William Bennett/Cut Hands, Vienna Rhiz, 19 January 2012

When I organized a concert by Whitehouse at the Rhiz in 2008, I already knew that it would be one of the last given by the group (it was the last but two, as it turned out). By that stage Whitehouse had evolved into a snarling and ferocious beast, with the duo of William Bennett and Philip Best out to crush everything in range with their lacerating blasts of noise and rhythms. On their last few studio outings, the group had begun to incorporate elements of African percussion and imagery into their songs, reflecting Bennett’s growing interest not only in African tribal sounds but also in the continent’s murky depths of tyranny, mutilation and death. Four years on, and with Whitehouse on indefinite hiatus, Bennett’s new solo instrumental project Cut Hands finally brings his fascination with Africa to the fore. The Rhiz was the first stopping-off point on a short tour of Europe; where better to begin?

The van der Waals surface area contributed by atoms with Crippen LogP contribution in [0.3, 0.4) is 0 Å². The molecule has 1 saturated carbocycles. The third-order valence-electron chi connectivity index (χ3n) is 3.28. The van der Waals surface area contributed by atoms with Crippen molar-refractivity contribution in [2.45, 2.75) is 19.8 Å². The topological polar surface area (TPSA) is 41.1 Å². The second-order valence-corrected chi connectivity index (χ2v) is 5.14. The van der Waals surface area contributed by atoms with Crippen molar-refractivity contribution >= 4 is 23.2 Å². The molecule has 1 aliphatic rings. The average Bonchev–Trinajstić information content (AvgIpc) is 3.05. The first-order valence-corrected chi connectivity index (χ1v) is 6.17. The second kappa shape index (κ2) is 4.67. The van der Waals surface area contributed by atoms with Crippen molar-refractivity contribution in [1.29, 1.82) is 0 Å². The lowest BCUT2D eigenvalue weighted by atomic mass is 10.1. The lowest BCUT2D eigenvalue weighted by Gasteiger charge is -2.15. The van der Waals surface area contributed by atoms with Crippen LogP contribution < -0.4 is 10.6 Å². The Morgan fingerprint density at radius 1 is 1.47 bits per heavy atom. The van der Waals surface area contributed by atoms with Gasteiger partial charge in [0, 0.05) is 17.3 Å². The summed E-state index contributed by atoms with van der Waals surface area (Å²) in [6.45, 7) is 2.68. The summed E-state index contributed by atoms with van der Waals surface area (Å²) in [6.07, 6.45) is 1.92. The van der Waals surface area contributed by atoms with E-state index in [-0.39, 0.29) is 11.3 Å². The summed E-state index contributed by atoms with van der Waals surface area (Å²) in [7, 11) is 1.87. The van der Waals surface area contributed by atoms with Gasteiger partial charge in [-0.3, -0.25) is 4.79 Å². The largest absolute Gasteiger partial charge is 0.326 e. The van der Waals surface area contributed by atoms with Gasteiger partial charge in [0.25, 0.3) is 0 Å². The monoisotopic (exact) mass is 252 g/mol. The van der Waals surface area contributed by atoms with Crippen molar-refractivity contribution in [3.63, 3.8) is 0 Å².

Although the Cut Hands project may lack some of the visceral pleasure of Whitehouse, there was certainly no shortage of impact or aggression in this live deconstruction of the first Cut Hands album, Afro Noise I.  Standing coolly behind not one but two laptops, Bennett was a model of concentration as he issued wave after wave of scouring noise and fiendishly interwoven polyrhythms. These surging, clattering beats were as tight as the skin stretched across one of Bennett’s African drums, their dry jolts and rattles leading to an unearthly sense of disconnection in this listener.

The sense of formless dread was compounded by the eerie black and white visuals projected onto a screen above the stage. Interspersing ghostly human forms with uncanny symbolism, the visuals included archive footage that made glancing allusion to the cruelty and terror that lie at the dark heart of Cut Hands. Occasionally Bennett seemed to lose himself in the pulsating totality of sound, his head caught in manic agitation before returning to a state of relative composure. Harsh and malevolent to the core, Cut Hands is a mercilessly forensic probing of the space where public corruption meets private nightmares.

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